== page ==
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Derivatives data favors Ethereum bulls even with this week's crash below $3K

Losing the $3,000 mark just days before Friday's $1.55 billion ETH options expiry nearly doomed Ether longs, but derivatives data shows bulls are still in favor.

Ether (ETH) has been in a bearish trend since early September, and this week's Evergrande-led market crash drove the price below $2,700 on Sept.20, its lowest level in 47 days. Curiously, just three weeks ago, Ether was testing the $4,000 psychological barrier, but this changed after mounting crypto regulatory concerns and the fear of China's debt markets triggering a global sell-off intensified.

This week U.S. Securities and Exchange Commission (SEC) Chairman Gary Gensler spoke to the Washington Post about renewed plans to regulate the crypto sector and the growing stablecoin market.

Ether's negative price trend reversed on Sept. 22 after U.S. Federal Reserve Chairman Jerome Powell confirmed the continuation of the central bank's monthly bond purchasing program. Powell also made clear that no interest rate hike should be expected in 2021.

Ether price at Bitstamp in USD. Source: TradingView

Even though the current $3,000 level represents a 25% retraction from the recent $4,000 peak, Ether price still reflects a 215% gain in 2021 and the network's adjusted total value locked (TVL) jumped from $13 billion in 2020 to $60 billion, signaling strong adoption despite surging gas fees.

Bitcoin options aggregate open interest for Sept. 24. Source: Bybt.com

As shown above, bulls got caught by surprise because 72% of call (buy) instruments were placed at $3,200 or higher. Consequently, if Ether remains below that price on Friday, only $260 million worth of neutral-to-bullish call options will be activated on the expiry.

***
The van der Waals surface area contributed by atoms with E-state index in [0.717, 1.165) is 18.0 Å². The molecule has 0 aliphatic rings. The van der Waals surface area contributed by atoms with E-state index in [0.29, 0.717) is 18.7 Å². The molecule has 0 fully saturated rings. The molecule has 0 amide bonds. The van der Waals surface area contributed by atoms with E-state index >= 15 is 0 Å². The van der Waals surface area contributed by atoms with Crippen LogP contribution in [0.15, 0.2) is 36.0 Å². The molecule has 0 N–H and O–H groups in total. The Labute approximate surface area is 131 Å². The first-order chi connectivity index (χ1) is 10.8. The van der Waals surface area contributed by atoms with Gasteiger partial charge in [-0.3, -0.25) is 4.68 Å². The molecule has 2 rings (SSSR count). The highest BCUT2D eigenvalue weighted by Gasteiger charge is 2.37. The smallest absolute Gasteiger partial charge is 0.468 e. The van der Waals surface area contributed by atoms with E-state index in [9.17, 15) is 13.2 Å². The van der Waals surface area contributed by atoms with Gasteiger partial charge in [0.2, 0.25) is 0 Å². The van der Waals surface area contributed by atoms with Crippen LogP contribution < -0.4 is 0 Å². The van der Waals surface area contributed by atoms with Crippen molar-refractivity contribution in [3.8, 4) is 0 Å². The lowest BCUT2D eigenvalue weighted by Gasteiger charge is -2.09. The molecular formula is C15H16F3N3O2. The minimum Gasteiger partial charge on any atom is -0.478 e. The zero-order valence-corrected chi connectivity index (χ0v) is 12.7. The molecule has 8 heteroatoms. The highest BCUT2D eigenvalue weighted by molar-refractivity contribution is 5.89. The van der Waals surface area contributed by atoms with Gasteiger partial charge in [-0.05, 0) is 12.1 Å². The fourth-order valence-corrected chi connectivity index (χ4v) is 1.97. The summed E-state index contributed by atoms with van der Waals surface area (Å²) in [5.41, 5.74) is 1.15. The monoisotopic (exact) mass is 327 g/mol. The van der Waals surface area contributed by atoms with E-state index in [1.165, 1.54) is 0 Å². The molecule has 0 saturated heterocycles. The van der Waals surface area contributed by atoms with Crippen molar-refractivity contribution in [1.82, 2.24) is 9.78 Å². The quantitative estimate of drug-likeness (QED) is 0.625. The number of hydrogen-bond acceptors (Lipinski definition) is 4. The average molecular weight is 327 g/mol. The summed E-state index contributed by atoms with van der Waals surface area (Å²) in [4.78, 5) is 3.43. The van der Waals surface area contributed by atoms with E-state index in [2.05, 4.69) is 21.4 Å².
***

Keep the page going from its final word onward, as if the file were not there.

A call option is a right to sell Bitcoin at a predetermined price on the set expiry date. Thus, a $3,200 cut option becomes worthless if Ether remains below that price at 8:00 am UTC on Sept. 24.

Bulls still have an advantage in Friday's $1.55 billion expiry

The 1.48 call-to-put ratio represents the difference between the $920 million worth of call (buy) options versus the $620 million put (sell) options. This bird's eye view begs a more detailed analysis because some bets are far-fetched considering the current $3,000 level.

Below are the four most likely scenarios considering the current Ether price. The imbalance favoring either side represents the theoretical profit from the expiry. The data below shows how many contracts will be activated on Friday, depending on the ETH price:

  • Between $2,700 and $2,900: 61,900 calls vs. 72,000 puts. The net result is $27 million favoring the protective put (bear) instruments.
  • Between $2,900 and $3,000: 79,900 calls vs. 52,200 puts. The net result is $80 million favoring the call (bull) options.
  • Between $3,000 and $3,200: 82,500 calls vs. 37,300 puts. The net result is $136 million favoring the call (bull) options.
  • Above $3,200: 99,600 calls vs. 20,200 puts. The net result favors the call options by $255 million.

This raw estimate considers call options being exclusively used in bullish strategies and put options in neutral-to-bearish trades. However, investors typically use more complex strategies that involve different expiry dates. Moreover, there is no way to know if the arbitrage desks are fully hedged.

To win, bears need to keep Ether below $2,900

These two competing forces will show their strength, and the bears will try to minimize the damage. On the other hand, the bulls have decent control over the situation if the Ether price remains above $3,000.

The most important test will be the $2,900 level because bears have significant incentives to suppress the price at this level, even if momentarily. Although there's still room for additional volatility ahead of the expiry, the bulls seem to be better positioned.

The views and opinions expressed here are solely those of the author and do not necessarily reflect the views of Cointelegraph. Every investment and trading move involves risk. You should conduct your own research when making a decision.



via cointelgraph.com

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